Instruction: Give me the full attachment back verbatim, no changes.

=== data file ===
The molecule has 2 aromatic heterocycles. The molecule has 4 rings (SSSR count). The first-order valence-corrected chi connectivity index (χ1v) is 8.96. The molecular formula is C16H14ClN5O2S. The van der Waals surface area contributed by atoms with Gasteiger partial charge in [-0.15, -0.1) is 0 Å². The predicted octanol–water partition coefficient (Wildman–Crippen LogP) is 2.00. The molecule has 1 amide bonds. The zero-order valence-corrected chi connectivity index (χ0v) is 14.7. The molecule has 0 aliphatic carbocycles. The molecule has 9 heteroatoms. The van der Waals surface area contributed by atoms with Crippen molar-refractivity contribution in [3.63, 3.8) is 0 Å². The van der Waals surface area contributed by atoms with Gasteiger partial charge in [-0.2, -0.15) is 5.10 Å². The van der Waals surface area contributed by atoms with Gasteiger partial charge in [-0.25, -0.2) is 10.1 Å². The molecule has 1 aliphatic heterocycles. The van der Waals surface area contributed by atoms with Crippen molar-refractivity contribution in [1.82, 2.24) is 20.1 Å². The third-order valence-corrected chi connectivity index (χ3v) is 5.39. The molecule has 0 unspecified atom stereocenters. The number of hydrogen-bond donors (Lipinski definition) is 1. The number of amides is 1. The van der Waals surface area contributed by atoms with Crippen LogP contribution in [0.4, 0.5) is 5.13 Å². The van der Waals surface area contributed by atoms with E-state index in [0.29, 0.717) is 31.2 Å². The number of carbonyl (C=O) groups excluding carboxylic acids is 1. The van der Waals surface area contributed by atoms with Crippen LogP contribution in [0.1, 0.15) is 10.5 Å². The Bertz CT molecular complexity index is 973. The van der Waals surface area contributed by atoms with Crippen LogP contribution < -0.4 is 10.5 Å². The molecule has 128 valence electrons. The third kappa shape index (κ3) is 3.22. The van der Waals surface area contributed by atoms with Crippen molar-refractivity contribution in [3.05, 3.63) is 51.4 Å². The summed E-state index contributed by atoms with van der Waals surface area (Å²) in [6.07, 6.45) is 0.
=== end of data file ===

The molecule has 2 aromatic heterocycles. The molecule has 4 rings (SSSR count). The first-order valence-corrected chi connectivity index (χ1v) is 8.96. The molecular formula is C16H14ClN5O2S. The van der Waals surface area contributed by atoms with Gasteiger partial charge in [-0.15, -0.1) is 0 Å². The predicted octanol–water partition coefficient (Wildman–Crippen LogP) is 2.00. The molecule has 1 amide bonds. The zero-order valence-corrected chi connectivity index (χ0v) is 14.7. The molecule has 0 aliphatic carbocycles. The molecule has 9 heteroatoms. The van der Waals surface area contributed by atoms with Crippen molar-refractivity contribution in [3.63, 3.8) is 0 Å². The van der Waals surface area contributed by atoms with Gasteiger partial charge in [-0.2, -0.15) is 5.10 Å². The van der Waals surface area contributed by atoms with Gasteiger partial charge in [-0.25, -0.2) is 10.1 Å². The molecule has 1 aliphatic heterocycles. The van der Waals surface area contributed by atoms with Crippen molar-refractivity contribution in [1.82, 2.24) is 20.1 Å². The third-order valence-corrected chi connectivity index (χ3v) is 5.39. The molecule has 0 unspecified atom stereocenters. The number of hydrogen-bond donors (Lipinski definition) is 1. The number of amides is 1. The van der Waals surface area contributed by atoms with Crippen LogP contribution in [0.4, 0.5) is 5.13 Å². The van der Waals surface area contributed by atoms with E-state index in [0.29, 0.717) is 31.2 Å². The number of carbonyl (C=O) groups excluding carboxylic acids is 1. The van der Waals surface area contributed by atoms with Crippen LogP contribution in [0.1, 0.15) is 10.5 Å². The Bertz CT molecular complexity index is 973. The van der Waals surface area contributed by atoms with Crippen LogP contribution < -0.4 is 10.5 Å². The molecule has 128 valence electrons. The third kappa shape index (κ3) is 3.22. The van der Waals surface area contributed by atoms with Crippen molar-refractivity contribution in [3.05, 3.63) is 51.4 Å². The summed E-state index contributed by atoms with van der Waals surface area (Å²) in [6.07, 6.45) is 0.